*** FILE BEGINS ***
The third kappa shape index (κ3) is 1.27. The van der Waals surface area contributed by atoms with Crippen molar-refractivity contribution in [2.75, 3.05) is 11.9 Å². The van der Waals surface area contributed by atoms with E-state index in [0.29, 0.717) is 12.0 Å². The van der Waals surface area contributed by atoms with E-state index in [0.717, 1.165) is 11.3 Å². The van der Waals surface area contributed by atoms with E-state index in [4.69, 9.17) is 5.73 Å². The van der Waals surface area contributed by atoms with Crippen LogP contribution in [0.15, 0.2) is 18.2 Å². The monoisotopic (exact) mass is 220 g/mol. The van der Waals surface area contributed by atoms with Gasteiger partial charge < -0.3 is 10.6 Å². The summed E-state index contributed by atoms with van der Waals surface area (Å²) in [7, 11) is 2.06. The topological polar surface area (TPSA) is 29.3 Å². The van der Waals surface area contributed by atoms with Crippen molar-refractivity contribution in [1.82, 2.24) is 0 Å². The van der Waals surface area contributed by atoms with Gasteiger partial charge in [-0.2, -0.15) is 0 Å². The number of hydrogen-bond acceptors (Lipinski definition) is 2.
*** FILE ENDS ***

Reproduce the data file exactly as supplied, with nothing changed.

The third kappa shape index (κ3) is 1.27. The van der Waals surface area contributed by atoms with Crippen molar-refractivity contribution in [2.75, 3.05) is 11.9 Å². The van der Waals surface area contributed by atoms with E-state index in [0.29, 0.717) is 12.0 Å². The van der Waals surface area contributed by atoms with E-state index in [0.717, 1.165) is 11.3 Å². The van der Waals surface area contributed by atoms with E-state index in [4.69, 9.17) is 5.73 Å². The van der Waals surface area contributed by atoms with Crippen LogP contribution in [0.15, 0.2) is 18.2 Å². The monoisotopic (exact) mass is 220 g/mol. The van der Waals surface area contributed by atoms with Gasteiger partial charge < -0.3 is 10.6 Å². The summed E-state index contributed by atoms with van der Waals surface area (Å²) in [7, 11) is 2.06. The topological polar surface area (TPSA) is 29.3 Å². The van der Waals surface area contributed by atoms with Crippen molar-refractivity contribution in [1.82, 2.24) is 0 Å². The van der Waals surface area contributed by atoms with Gasteiger partial charge in [-0.2, -0.15) is 0 Å². The number of hydrogen-bond acceptors (Lipinski definition) is 2.